He initially asked me why we have to always brush our teeth. If you’d ask my wife, she would tell you that I am not qualified to answer that question. But knowing that a good opportunity presented itself, I donned my parenting hat and answered, “Since we eat every day, in order to keep our teeth healthy and clean, it is important that we brush away all the remnants of food that get stuck around our teeth.” If I wasn’t just trying to end the conversation, I would have anticipated the next question and made sure to answer it before he could ask it. That is, “What if we wouldn’t eat? Would we then not have to brush our teeth?” To which I responded, “Believe it or not, not eating for too long a period of time is also not healthy for the teeth, since our teeth need nutrients to stay strong but at the same time require our constant care and attention in order that they remain healthy despite the damage that could be done as a result of our eating.”
This touches on an important subject in Chassidus. Many of us were taught about a yetzer ha’ra and a yetzer tov. Later on in life, we learned that we are given our yetzer ha’ra at birth and only begin to experience the opposing voice of the yetzer tov when we reach the age of manhood. Later on, I came to learn that in addition to these two inclinations, we possess as well a G-dly soul and a vital or bestial soul that is situated in our mind and heart.
There is a fundamental difference between the two inclinations and the two souls. The arguments presented by the yetzer ha’ra have to be avoided at all costs. The yetzer ha’ra is the representation of the primordial snake back in the Garden of Eden who caused Adam and Eve to eat from the tree of knowledge. In contrast to this, the bestial soul is presenting us things that are necessary or vital to our existence but only become defined after we have channeled them one way or another. Ultimately, G-d expects us to use the amenities of this world to develop a relationship with him. If we abuse our rights and use these things as a means to indulge for the sake of our own fleeting pleasures, does that mean that everything that society has to offer is bad? Not at all! All it indicates is that we have to reset our priorities and learn the discipline of restraint to realize the ultimate purpose for which these pleasures were created.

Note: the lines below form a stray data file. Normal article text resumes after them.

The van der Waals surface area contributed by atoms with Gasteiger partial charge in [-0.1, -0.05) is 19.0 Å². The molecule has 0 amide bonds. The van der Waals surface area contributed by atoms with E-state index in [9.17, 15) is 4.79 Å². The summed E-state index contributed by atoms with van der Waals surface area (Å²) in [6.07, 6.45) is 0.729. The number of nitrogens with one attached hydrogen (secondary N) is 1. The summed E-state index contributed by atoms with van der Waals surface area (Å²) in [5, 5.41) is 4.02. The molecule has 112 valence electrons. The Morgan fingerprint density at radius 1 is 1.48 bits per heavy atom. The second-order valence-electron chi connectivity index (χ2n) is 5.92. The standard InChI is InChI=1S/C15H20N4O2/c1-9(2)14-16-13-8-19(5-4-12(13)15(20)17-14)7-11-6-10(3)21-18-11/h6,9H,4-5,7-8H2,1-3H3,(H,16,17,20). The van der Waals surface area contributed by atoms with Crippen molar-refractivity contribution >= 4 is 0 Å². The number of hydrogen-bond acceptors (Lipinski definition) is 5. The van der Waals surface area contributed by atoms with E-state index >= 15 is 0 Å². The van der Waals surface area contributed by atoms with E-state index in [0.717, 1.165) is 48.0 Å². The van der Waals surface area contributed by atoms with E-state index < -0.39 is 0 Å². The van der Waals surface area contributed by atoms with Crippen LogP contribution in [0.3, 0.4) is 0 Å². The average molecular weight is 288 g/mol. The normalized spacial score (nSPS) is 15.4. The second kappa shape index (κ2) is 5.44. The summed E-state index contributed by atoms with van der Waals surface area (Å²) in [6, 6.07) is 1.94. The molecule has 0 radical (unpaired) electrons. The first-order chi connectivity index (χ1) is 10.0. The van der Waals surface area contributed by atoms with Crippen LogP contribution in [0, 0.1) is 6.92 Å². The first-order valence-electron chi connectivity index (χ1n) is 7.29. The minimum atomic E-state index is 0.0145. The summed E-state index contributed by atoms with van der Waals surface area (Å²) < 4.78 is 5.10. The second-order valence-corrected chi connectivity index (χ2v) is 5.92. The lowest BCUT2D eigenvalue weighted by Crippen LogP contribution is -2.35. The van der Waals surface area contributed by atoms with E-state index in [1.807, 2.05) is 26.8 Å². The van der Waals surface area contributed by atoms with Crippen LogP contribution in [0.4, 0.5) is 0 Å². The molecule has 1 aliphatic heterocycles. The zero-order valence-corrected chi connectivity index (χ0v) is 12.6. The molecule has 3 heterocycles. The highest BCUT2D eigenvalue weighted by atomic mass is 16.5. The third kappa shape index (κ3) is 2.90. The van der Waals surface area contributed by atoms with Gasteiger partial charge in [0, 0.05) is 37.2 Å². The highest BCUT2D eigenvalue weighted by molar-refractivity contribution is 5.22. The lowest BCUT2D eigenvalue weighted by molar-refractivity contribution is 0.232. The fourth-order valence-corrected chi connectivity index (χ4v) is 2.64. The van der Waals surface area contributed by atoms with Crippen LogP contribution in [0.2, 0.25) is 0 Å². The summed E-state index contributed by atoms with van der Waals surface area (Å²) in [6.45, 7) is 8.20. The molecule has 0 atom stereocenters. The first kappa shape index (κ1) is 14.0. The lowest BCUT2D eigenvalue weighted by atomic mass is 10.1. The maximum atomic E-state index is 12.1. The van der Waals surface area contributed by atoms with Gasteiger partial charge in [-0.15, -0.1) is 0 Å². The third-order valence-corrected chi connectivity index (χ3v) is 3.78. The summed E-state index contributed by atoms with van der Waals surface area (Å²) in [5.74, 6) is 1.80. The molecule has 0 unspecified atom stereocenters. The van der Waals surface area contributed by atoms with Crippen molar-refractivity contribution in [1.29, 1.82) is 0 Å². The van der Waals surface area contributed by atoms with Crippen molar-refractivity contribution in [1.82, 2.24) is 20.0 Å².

Although throughout time there were those who denied themselves the pleasures of this world, the Baal Shem Tov and his descendants have written extensively not to adapt these practices. The Baal HaTanya, whose 200th yahrtzeit was observed on the 24th of Teves, writes in Tanya that our makeup is of a different nature, disenabling us to adapt such self-negating practices and still serve G-d with joy and overall contentment. Therefore, our job in this world is to use what life has to offer to internalize the existence of G-d in our own lives and promote those ideals to a world that doesn’t seem to quite get it.
It’s after 10:00 in the evening and thankfully Nison and his other two brothers are sleeping. I imagine that if he is dreaming at all, it’s not about brushing his teeth—probably something much more interesting. Yet, here I am plumbing the depths of this seemingly innocent, unassuming question that in reality contains some of the most ethereal concepts of Jewish thought and philosophy. Chazal teach us that in our quest to attain wisdom we ought to learn from everyone—yes, I believe our children are up there on the list. v